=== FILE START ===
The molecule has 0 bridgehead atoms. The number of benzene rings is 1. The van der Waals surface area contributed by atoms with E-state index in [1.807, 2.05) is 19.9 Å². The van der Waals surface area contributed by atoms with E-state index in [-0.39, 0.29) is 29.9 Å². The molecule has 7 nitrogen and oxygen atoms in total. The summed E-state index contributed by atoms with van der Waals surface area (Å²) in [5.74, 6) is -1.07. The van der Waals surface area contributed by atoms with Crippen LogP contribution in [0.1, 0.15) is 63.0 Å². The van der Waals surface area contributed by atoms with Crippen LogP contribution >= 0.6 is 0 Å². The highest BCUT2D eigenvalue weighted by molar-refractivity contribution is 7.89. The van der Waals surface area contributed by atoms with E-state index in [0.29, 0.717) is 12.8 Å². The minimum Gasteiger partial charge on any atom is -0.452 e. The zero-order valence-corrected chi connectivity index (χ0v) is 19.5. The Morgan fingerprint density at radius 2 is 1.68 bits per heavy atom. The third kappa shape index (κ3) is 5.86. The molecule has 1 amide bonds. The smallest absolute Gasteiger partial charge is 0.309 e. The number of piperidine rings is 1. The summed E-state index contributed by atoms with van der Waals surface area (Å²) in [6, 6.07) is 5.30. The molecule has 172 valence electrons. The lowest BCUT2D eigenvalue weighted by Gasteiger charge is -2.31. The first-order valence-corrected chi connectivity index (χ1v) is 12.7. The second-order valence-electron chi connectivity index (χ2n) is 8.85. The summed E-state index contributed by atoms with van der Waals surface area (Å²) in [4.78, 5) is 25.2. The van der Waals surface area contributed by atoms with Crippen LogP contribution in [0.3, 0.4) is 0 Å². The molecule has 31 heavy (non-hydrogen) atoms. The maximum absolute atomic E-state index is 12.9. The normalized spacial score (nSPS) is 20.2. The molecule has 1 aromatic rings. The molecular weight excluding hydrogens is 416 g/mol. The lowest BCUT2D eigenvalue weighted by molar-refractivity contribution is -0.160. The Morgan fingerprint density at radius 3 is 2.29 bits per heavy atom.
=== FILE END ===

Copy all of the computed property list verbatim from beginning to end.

The molecule has 0 bridgehead atoms. The number of benzene rings is 1. The van der Waals surface area contributed by atoms with E-state index in [1.807, 2.05) is 19.9 Å². The van der Waals surface area contributed by atoms with E-state index in [-0.39, 0.29) is 29.9 Å². The molecule has 7 nitrogen and oxygen atoms in total. The summed E-state index contributed by atoms with van der Waals surface area (Å²) in [5.74, 6) is -1.07. The van der Waals surface area contributed by atoms with Crippen LogP contribution in [0.1, 0.15) is 63.0 Å². The van der Waals surface area contributed by atoms with Crippen LogP contribution >= 0.6 is 0 Å². The highest BCUT2D eigenvalue weighted by molar-refractivity contribution is 7.89. The van der Waals surface area contributed by atoms with E-state index in [0.29, 0.717) is 12.8 Å². The minimum Gasteiger partial charge on any atom is -0.452 e. The zero-order valence-corrected chi connectivity index (χ0v) is 19.5. The Morgan fingerprint density at radius 2 is 1.68 bits per heavy atom. The third kappa shape index (κ3) is 5.86. The molecule has 1 amide bonds. The smallest absolute Gasteiger partial charge is 0.309 e. The number of piperidine rings is 1. The summed E-state index contributed by atoms with van der Waals surface area (Å²) in [6, 6.07) is 5.30. The molecule has 172 valence electrons. The lowest BCUT2D eigenvalue weighted by Gasteiger charge is -2.31. The first-order valence-corrected chi connectivity index (χ1v) is 12.7. The second-order valence-electron chi connectivity index (χ2n) is 8.85. The summed E-state index contributed by atoms with van der Waals surface area (Å²) in [4.78, 5) is 25.2. The van der Waals surface area contributed by atoms with Crippen LogP contribution in [0.3, 0.4) is 0 Å². The molecule has 31 heavy (non-hydrogen) atoms. The maximum absolute atomic E-state index is 12.9. The normalized spacial score (nSPS) is 20.2. The molecule has 1 aromatic rings. The molecular weight excluding hydrogens is 416 g/mol. The lowest BCUT2D eigenvalue weighted by molar-refractivity contribution is -0.160. The Morgan fingerprint density at radius 3 is 2.29 bits per heavy atom.